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'There is always the chance of not waking up after a seizure'

Irish-led research could lead to a breakthrough in treatment for people with epilepsy.

KATIE NOLAN WAS diagnosed with epilepsy at the age of six.

The 27-year-old is originally from Brighton but has been living in Longford for nearly 10 years.

She has been fired or had to quit a number of jobs due to her condition.

Katie suffers from various seizures every day – ones that can last anything from a second to several hours. They can lead her being “put on pause while rest of the world carries on … I forget where I am and what I’m doing”.

She also gets grand mal seizures – the ones most people recognise: where a person falls to  the floor and loses consciousness while their body shakes.

“My whole body would violently jerk.”

Katie says she has these type of seizures about once every one to two weeks. In a bad week, she could have three or four. They generally last for about five to six minutes. She always has a seizure in the morning, and they often wake her in the middle of the night.

She takes seven different types of medication – five for the seizures and two to help control the side effects of her other tablets.

Side effects 

Katie says the side effects can be worse than the symptoms. She has “very, very bad memory loss” – struggling to remember both significant events in her life as well as what she did a few minutes ago.

She also gets hand tremors, chronic headaches and “severe pins and needles constantly, 24/7″.

You want to rip your feet off, but you can’t.

Some of the medication can also lead to weight gain, which she notes often affects people’s self-esteem. Katie says people react to medication differently and not everyone has the same side-effects as her.

She considers herself lucky to have had epilepsy for most of her life.

Some people I know develop it later in life, it affects their confidence more. I know how to get on with things.

Katie keeps busy by volunteering, doing online courses (she’s just completed one in psychological therapy and counselling), and making greeting cards and invitations through her company RibbonStar Cards.

image5 Source: RibbonStar Cards

card Source: RibbonStar Cards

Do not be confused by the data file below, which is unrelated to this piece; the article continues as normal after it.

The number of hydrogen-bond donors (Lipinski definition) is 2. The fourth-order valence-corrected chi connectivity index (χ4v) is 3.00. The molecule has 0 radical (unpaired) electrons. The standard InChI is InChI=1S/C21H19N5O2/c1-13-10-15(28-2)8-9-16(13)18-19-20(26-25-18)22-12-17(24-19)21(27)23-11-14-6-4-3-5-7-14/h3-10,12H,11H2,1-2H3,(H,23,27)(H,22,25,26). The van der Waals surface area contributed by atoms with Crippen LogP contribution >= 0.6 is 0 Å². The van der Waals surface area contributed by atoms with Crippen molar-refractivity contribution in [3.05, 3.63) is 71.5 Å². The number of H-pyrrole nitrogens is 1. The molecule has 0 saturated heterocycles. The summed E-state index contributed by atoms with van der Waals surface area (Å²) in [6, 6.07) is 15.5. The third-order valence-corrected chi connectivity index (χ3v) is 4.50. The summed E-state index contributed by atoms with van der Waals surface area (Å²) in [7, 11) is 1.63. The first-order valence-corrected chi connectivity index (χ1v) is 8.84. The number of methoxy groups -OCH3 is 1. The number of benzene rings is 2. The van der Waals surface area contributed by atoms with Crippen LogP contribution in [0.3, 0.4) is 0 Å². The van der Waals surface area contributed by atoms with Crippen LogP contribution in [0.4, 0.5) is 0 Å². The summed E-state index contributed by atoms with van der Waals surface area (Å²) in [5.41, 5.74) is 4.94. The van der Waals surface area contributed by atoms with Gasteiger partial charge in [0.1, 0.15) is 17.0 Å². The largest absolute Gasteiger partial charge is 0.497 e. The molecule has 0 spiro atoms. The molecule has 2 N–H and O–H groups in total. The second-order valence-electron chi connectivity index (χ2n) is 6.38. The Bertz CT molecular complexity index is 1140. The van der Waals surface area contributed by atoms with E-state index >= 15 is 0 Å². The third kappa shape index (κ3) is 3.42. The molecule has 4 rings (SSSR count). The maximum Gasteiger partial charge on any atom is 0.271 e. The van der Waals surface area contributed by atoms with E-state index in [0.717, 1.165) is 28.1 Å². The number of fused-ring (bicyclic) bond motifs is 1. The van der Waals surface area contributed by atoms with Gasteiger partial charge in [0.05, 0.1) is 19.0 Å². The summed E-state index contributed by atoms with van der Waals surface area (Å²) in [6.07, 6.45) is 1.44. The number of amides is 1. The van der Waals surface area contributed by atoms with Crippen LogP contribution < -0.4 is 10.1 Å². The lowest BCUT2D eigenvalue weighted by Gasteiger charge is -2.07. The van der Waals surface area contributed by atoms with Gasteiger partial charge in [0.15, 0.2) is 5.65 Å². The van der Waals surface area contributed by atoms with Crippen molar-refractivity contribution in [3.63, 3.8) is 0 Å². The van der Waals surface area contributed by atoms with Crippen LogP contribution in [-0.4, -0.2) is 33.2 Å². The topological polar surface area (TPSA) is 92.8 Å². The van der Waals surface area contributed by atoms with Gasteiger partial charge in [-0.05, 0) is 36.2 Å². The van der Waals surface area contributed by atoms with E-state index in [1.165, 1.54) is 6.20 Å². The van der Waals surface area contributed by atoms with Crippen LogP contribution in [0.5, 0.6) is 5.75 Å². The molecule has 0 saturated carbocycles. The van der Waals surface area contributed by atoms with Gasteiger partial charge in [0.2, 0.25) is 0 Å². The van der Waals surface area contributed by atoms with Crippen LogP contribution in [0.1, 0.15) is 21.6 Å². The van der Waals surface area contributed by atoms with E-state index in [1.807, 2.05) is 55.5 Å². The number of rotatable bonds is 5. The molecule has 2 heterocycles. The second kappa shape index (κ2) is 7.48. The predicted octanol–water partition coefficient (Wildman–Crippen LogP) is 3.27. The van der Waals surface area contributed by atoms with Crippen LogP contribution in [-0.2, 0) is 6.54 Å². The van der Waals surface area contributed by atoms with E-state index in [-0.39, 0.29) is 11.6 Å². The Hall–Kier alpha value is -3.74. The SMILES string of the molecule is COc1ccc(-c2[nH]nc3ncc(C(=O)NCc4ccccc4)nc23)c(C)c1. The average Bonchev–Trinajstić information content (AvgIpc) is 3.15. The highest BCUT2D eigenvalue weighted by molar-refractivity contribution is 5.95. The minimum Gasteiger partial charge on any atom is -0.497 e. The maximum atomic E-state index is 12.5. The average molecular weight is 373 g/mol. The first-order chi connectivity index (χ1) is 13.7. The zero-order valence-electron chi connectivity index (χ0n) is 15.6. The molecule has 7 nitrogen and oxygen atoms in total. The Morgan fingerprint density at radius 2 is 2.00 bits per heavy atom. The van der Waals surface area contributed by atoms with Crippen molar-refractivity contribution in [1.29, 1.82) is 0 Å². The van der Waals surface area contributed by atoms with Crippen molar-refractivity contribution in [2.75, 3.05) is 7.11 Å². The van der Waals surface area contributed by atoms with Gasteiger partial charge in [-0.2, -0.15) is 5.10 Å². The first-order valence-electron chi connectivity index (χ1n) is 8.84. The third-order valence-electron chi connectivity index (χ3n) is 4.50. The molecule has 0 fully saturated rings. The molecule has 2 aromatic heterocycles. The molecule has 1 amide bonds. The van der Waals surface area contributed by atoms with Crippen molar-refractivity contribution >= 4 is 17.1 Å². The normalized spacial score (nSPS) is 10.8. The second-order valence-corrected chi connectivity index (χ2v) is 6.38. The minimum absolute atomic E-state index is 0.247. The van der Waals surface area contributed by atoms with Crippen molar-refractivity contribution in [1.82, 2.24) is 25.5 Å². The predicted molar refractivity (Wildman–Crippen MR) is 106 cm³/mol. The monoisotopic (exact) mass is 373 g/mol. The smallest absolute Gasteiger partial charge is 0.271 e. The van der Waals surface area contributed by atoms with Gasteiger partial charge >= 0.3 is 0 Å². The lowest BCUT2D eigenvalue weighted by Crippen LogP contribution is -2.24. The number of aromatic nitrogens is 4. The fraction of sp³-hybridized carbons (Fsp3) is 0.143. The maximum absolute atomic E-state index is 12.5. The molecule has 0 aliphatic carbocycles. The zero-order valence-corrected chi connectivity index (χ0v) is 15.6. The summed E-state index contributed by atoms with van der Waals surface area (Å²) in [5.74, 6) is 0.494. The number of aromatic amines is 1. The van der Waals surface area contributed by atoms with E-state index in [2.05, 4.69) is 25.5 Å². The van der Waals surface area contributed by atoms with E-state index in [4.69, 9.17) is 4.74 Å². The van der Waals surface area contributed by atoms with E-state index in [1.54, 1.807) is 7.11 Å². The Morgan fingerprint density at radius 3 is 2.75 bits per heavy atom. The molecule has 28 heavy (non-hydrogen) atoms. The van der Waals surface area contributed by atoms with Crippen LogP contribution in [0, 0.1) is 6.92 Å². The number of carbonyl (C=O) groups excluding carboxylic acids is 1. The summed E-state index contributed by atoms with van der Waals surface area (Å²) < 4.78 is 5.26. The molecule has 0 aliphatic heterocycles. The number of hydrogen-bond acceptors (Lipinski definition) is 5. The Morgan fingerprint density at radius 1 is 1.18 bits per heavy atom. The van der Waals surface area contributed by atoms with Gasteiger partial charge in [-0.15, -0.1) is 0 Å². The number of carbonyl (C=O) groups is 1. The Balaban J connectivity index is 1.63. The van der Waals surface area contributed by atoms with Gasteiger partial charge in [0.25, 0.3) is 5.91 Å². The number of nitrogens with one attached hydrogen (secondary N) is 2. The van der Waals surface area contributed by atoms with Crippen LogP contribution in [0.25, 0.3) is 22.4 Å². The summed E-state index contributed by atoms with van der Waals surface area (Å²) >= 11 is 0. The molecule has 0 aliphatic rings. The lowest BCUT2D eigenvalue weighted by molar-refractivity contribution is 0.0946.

She has been using vagus nerve stimulation since July in a bid to prevent or lessen the severity of seizures by sending regular, mild pulses of electrical energy to the brain via the vagus nerve in the neck.

Katie says this hasn’t really helped so far, but could take up to two years to kick in – if at all.

She says she speaks out about epilepsy to help others who may be feeling lonely and isolated due to the condition.

“There is always the chance of not waking up after a seizure, that’s always at the back of your head.”

Breakthrough

New research into the causes of epilepsy, led by scientists at the Royal College of Surgeons in Ireland (RCSI), has identified new approaches to drug therapy that could revolutionise how epilepsy is treated in the future.

The study has found a way to target the underlying cause of epilepsy, rather than masking the symptoms, and paves the way for the development of new drugs for the condition.

The researchers looked at regions in the brain distant from the normal sites of epileptic activity and found that in these areas a molecule known as microRNA-22 was providing a protective function. The scientists found that directly injecting the microRNA into ‘hyper-excitable’ brain regions calmed the electrical activity and reduced seizures.

Professor David Henshall, who co-wrote the paper, noted: “Epilepsy affects more than 37,000 people in Ireland and our study has shown promising results for the development of new treatments.”

We are looking forward to the next phase of the research which will potentially lead to a new type of drug that can tackle the underlying causes of epilepsy, reducing seizures and ultimately improving quality of life for people with the condition.

Katie praised the work being done by researchers to find new treatments.

“It really is a huge part of our lives as it gives us – people like myself who are uncontrollable with current methods – a chance at some independence and a better life.”

More information on the condition can be found on Epilepsy Ireland’s website

Read: Epilepsy unit at Beaumont Hospital closed because of staff shortages

Read: Epilepsy drug for children recalled over contamination risk

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About the author:

Órla Ryan

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